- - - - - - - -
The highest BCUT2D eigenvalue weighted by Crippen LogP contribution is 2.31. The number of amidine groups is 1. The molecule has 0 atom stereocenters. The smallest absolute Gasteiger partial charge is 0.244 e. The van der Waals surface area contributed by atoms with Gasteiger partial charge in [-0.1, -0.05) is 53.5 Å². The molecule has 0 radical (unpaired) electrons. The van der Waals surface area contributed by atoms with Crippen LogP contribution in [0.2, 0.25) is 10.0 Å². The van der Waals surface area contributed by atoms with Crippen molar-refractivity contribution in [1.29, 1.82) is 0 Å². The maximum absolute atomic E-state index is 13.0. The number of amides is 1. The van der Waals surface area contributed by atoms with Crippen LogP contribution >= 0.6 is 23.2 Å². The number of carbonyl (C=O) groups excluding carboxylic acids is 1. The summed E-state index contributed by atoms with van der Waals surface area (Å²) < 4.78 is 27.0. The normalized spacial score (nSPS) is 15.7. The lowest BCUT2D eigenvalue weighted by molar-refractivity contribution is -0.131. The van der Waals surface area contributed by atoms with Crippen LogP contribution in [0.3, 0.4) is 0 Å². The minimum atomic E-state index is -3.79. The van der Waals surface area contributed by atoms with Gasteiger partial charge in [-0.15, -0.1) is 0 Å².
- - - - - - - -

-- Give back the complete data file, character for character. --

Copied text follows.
The highest BCUT2D eigenvalue weighted by Crippen LogP contribution is 2.31. The number of amidine groups is 1. The molecule has 0 atom stereocenters. The smallest absolute Gasteiger partial charge is 0.244 e. The van der Waals surface area contributed by atoms with Gasteiger partial charge in [-0.1, -0.05) is 53.5 Å². The molecule has 0 radical (unpaired) electrons. The van der Waals surface area contributed by atoms with Crippen LogP contribution in [0.2, 0.25) is 10.0 Å². The van der Waals surface area contributed by atoms with Crippen molar-refractivity contribution in [1.29, 1.82) is 0 Å². The maximum absolute atomic E-state index is 13.0. The number of amides is 1. The van der Waals surface area contributed by atoms with Crippen LogP contribution >= 0.6 is 23.2 Å². The number of carbonyl (C=O) groups excluding carboxylic acids is 1. The summed E-state index contributed by atoms with van der Waals surface area (Å²) < 4.78 is 27.0. The normalized spacial score (nSPS) is 15.7. The lowest BCUT2D eigenvalue weighted by molar-refractivity contribution is -0.131. The van der Waals surface area contributed by atoms with Crippen LogP contribution in [0.3, 0.4) is 0 Å². The minimum atomic E-state index is -3.79. The van der Waals surface area contributed by atoms with Gasteiger partial charge in [-0.15, -0.1) is 0 Å².